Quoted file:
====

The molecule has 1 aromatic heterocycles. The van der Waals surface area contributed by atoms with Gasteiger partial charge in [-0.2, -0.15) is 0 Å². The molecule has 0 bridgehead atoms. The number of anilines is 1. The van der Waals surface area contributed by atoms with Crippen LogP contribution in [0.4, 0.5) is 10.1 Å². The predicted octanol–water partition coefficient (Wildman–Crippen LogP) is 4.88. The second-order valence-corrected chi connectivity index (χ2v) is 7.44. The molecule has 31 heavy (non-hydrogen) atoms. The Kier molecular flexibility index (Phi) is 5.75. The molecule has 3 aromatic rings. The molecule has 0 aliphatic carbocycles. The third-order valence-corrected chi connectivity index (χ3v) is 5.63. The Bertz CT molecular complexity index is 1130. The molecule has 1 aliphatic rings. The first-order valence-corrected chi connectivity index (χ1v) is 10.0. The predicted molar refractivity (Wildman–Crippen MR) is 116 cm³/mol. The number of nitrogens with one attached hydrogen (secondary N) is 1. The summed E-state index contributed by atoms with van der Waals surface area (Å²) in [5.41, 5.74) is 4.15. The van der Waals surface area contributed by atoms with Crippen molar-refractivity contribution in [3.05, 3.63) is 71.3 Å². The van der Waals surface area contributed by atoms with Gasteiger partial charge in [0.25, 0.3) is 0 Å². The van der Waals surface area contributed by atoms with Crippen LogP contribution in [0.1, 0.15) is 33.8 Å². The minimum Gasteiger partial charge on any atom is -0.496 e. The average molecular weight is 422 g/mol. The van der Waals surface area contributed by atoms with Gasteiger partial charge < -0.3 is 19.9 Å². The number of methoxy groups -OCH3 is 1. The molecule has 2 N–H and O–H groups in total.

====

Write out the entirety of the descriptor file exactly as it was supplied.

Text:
The molecule has 1 aromatic heterocycles. The van der Waals surface area contributed by atoms with Gasteiger partial charge in [-0.2, -0.15) is 0 Å². The molecule has 0 bridgehead atoms. The number of anilines is 1. The van der Waals surface area contributed by atoms with Crippen LogP contribution in [0.4, 0.5) is 10.1 Å². The predicted octanol–water partition coefficient (Wildman–Crippen LogP) is 4.88. The second-order valence-corrected chi connectivity index (χ2v) is 7.44. The molecule has 31 heavy (non-hydrogen) atoms. The Kier molecular flexibility index (Phi) is 5.75. The molecule has 3 aromatic rings. The molecule has 0 aliphatic carbocycles. The third-order valence-corrected chi connectivity index (χ3v) is 5.63. The Bertz CT molecular complexity index is 1130. The molecule has 1 aliphatic rings. The first-order valence-corrected chi connectivity index (χ1v) is 10.0. The predicted molar refractivity (Wildman–Crippen MR) is 116 cm³/mol. The number of nitrogens with one attached hydrogen (secondary N) is 1. The summed E-state index contributed by atoms with van der Waals surface area (Å²) in [5.41, 5.74) is 4.15. The van der Waals surface area contributed by atoms with Crippen molar-refractivity contribution in [3.05, 3.63) is 71.3 Å². The van der Waals surface area contributed by atoms with Gasteiger partial charge in [0.25, 0.3) is 0 Å². The van der Waals surface area contributed by atoms with Crippen LogP contribution in [0.1, 0.15) is 33.8 Å². The minimum Gasteiger partial charge on any atom is -0.496 e. The average molecular weight is 422 g/mol. The van der Waals surface area contributed by atoms with Gasteiger partial charge < -0.3 is 19.9 Å². The number of methoxy groups -OCH3 is 1. The molecule has 2 N–H and O–H groups in total.